The Hangover Trilogy…let that sink in for a minute brosef.  I’m sure the executives at Warner Bros. knew this phenomenon was coming when they gave the Director of Old School a modest budget to make the original.  Now 3-movies and $1 billion later this comedy juggernaut about 3-buffoons who will seemingly ingest whatever is put in front of them is the most successful comedy franchise of all time.  That doesn’t mean the trilogy has even been any good but after the abomination that was Part II the Wolfpack’s sendoff had nowhere to go but up.

Part III picks up with the most disturbed of the group, Alan (Zach Galifianakis.)  Alan has never been all there but here we really know he’s struggling now because he’s purchased a giraffe…which he is driving down the highway.  Director Todd Phillips doesn’t need subtle exposition to explain Alan’s condition; if you buy a giraffe you’re probably pretty fucked up.  Suffice it to say Alan’s purchase doesn’t end well and his father (Jeffrey Tambor) is furious.  After one of the film’s funnier exchanges Alan’s father has a fatal heart attack.

The-Hangover-3-posterAt the funeral the Wolfpack is reunited.  Phil (Bradley Cooper), Stu (Ed Helms), and Doug (the guy who always ends up kidnapped) are inexorably linked to this bearded buffoon even when they’d care not to be (which seems like always.)  At the funeral Alan’s family decides enough is enough and enlists his buddies to drive him to “New Horizons” in Arizona (a treatment facility for the weird.)  What ensues is a road trip of completely contrived, ridiculous, intermittently funny proportions.

Formula in the Hangover movies began as a blessing in Part 1 but quickly twisted into an evil curse through Part 2.  Phillips smartly avoids the “retrace your steps” motif for a more straightforward road trip.  In the trip’s quieter moments (which are few and far between) the writing is sharp and the groups banter is often hysterical.  By positioning the story around Alan, Galifianakis is given the chance to carry the movie which he can mostly do.  You either love or hate his weirdo shtick, so if you can’t take it don’t bother.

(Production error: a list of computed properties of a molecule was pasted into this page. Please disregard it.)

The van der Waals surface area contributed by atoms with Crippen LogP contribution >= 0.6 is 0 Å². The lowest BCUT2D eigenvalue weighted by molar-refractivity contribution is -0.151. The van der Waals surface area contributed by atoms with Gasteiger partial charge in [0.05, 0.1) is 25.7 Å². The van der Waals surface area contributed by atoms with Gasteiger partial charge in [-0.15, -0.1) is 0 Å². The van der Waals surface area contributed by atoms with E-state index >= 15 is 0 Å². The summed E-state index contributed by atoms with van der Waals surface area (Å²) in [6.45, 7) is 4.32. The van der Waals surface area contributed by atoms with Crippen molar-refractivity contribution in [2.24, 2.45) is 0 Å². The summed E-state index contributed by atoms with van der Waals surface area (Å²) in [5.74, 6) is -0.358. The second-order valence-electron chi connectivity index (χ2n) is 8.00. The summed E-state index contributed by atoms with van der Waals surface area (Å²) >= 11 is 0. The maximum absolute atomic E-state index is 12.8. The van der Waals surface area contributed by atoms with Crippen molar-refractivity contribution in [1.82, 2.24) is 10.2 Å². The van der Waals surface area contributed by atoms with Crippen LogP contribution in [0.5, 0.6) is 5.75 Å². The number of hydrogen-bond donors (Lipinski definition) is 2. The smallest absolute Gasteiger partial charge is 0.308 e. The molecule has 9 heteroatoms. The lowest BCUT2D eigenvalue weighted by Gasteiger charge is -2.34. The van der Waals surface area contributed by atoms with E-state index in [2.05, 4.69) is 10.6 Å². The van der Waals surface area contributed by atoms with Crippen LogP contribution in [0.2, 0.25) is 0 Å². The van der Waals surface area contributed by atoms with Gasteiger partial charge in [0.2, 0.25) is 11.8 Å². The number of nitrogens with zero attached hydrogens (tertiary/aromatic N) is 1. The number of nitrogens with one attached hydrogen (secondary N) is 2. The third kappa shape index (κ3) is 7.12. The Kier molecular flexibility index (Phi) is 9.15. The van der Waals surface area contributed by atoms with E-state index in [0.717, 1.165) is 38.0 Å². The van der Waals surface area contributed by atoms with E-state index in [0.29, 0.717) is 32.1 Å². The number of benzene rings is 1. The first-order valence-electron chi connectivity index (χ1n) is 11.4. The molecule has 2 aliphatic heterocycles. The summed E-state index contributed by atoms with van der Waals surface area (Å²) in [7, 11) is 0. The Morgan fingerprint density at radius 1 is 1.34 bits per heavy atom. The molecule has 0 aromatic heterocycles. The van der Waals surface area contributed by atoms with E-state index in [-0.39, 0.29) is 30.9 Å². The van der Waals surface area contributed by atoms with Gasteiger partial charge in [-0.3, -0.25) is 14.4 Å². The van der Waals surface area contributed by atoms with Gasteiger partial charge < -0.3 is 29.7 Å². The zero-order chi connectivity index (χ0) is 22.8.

The problem that has always plagued these movies (and Phillips work in general) is his penchant for the aggressive.  Too often loud swearing and screaming is passed off as HILARIOUS.  This aggression wore the middle of the movie out in the form of the ever present Chow (Ken Jeong.)  Chow was a bit part in the original (with a very memorable entrance) and since has been given more and more screen time in these later chapters.  And trust me, a little Chow goes a long way…and there is WAY too much Chow.  Jeong can be a classic comic actor in the right role but here he is just an offensive stereotype who is too often a loud reminder of this films target audience.

When the film takes it’s Ritalin and focuses it lets the generally great cast riff to fun effect.  John Goodman plays the evil Marshall and brings a nice bit of credibility to the picture.  Unfortunately he’s mostly squashed by Phillips tendency to regress to stupid, frat boy pranks.  I know the original movie’s poster is on every bro’s wall in America but Mr. Phillips they are going to see this anyway, no need to placate their sensibilities.

For all the faults on display the fact that this franchise has done this is remarkable.  To last for 3-movies and have this level of success is an incredible feat.  It’s a shame that after the first film strove for originality while these others have settled for familiarity.  Part III is a worthy enough sendoff, especially if you stay until after the credits.  The problem is it could’ve been much more.

Rating: Capture

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